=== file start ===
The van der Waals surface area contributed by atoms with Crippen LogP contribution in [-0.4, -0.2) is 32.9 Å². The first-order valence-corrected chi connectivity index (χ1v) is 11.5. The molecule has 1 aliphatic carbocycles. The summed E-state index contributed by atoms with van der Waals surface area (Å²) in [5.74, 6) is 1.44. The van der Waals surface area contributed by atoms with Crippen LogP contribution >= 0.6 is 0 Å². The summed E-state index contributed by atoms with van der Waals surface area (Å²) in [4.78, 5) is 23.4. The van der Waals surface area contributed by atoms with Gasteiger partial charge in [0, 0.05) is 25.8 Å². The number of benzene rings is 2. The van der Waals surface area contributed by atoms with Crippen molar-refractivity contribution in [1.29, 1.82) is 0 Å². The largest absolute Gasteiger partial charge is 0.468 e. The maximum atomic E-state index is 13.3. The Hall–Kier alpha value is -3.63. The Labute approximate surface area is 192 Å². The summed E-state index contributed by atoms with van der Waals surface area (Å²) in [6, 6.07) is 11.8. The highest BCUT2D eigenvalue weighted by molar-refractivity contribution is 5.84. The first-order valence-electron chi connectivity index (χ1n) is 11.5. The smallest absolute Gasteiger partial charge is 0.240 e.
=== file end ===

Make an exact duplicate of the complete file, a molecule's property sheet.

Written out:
The van der Waals surface area contributed by atoms with Crippen LogP contribution in [-0.4, -0.2) is 32.9 Å². The first-order valence-corrected chi connectivity index (χ1v) is 11.5. The molecule has 1 aliphatic carbocycles. The summed E-state index contributed by atoms with van der Waals surface area (Å²) in [5.74, 6) is 1.44. The van der Waals surface area contributed by atoms with Crippen LogP contribution >= 0.6 is 0 Å². The summed E-state index contributed by atoms with van der Waals surface area (Å²) in [4.78, 5) is 23.4. The van der Waals surface area contributed by atoms with Gasteiger partial charge in [0, 0.05) is 25.8 Å². The number of benzene rings is 2. The van der Waals surface area contributed by atoms with Crippen molar-refractivity contribution in [1.29, 1.82) is 0 Å². The largest absolute Gasteiger partial charge is 0.468 e. The maximum atomic E-state index is 13.3. The Hall–Kier alpha value is -3.63. The Labute approximate surface area is 192 Å². The summed E-state index contributed by atoms with van der Waals surface area (Å²) in [6, 6.07) is 11.8. The highest BCUT2D eigenvalue weighted by molar-refractivity contribution is 5.84. The first-order valence-electron chi connectivity index (χ1n) is 11.5. The smallest absolute Gasteiger partial charge is 0.240 e.